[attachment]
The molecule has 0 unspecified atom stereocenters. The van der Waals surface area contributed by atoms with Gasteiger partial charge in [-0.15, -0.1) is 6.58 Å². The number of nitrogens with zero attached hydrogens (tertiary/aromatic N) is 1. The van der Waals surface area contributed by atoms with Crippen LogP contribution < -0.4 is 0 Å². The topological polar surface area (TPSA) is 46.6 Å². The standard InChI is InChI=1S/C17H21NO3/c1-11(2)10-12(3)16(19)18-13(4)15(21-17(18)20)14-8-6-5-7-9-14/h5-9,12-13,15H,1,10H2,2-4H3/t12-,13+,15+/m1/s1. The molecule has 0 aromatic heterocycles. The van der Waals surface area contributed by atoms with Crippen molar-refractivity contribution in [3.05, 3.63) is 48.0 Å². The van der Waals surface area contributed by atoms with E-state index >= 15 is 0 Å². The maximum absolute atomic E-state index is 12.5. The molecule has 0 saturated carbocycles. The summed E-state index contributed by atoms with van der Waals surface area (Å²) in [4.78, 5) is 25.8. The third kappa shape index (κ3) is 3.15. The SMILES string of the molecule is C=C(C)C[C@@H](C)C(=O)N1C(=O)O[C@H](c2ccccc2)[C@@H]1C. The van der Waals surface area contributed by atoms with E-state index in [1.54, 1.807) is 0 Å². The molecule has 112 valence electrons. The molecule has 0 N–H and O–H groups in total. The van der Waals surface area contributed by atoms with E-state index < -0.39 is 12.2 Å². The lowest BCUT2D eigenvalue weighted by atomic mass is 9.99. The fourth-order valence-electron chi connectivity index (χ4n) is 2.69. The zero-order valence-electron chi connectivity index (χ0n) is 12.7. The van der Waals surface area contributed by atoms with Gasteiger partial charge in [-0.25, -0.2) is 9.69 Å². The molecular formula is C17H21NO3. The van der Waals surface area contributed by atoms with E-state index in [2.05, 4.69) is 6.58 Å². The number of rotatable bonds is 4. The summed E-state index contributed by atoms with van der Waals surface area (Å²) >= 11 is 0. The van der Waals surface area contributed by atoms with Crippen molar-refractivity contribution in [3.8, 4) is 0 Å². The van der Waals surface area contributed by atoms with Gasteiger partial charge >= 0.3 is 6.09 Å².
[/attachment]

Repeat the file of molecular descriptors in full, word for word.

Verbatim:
The molecule has 0 unspecified atom stereocenters. The van der Waals surface area contributed by atoms with Gasteiger partial charge in [-0.15, -0.1) is 6.58 Å². The number of nitrogens with zero attached hydrogens (tertiary/aromatic N) is 1. The van der Waals surface area contributed by atoms with Crippen LogP contribution < -0.4 is 0 Å². The topological polar surface area (TPSA) is 46.6 Å². The standard InChI is InChI=1S/C17H21NO3/c1-11(2)10-12(3)16(19)18-13(4)15(21-17(18)20)14-8-6-5-7-9-14/h5-9,12-13,15H,1,10H2,2-4H3/t12-,13+,15+/m1/s1. The molecule has 0 aromatic heterocycles. The van der Waals surface area contributed by atoms with Crippen molar-refractivity contribution in [3.05, 3.63) is 48.0 Å². The van der Waals surface area contributed by atoms with E-state index >= 15 is 0 Å². The maximum absolute atomic E-state index is 12.5. The molecule has 0 saturated carbocycles. The summed E-state index contributed by atoms with van der Waals surface area (Å²) in [4.78, 5) is 25.8. The third kappa shape index (κ3) is 3.15. The SMILES string of the molecule is C=C(C)C[C@@H](C)C(=O)N1C(=O)O[C@H](c2ccccc2)[C@@H]1C. The van der Waals surface area contributed by atoms with E-state index in [1.54, 1.807) is 0 Å². The molecule has 112 valence electrons. The molecule has 0 N–H and O–H groups in total. The van der Waals surface area contributed by atoms with E-state index < -0.39 is 12.2 Å². The lowest BCUT2D eigenvalue weighted by atomic mass is 9.99. The fourth-order valence-electron chi connectivity index (χ4n) is 2.69. The zero-order valence-electron chi connectivity index (χ0n) is 12.7. The van der Waals surface area contributed by atoms with Gasteiger partial charge in [-0.25, -0.2) is 9.69 Å². The molecular formula is C17H21NO3. The van der Waals surface area contributed by atoms with E-state index in [2.05, 4.69) is 6.58 Å². The number of rotatable bonds is 4. The summed E-state index contributed by atoms with van der Waals surface area (Å²) >= 11 is 0. The van der Waals surface area contributed by atoms with Crippen molar-refractivity contribution in [3.8, 4) is 0 Å². The van der Waals surface area contributed by atoms with Gasteiger partial charge >= 0.3 is 6.09 Å².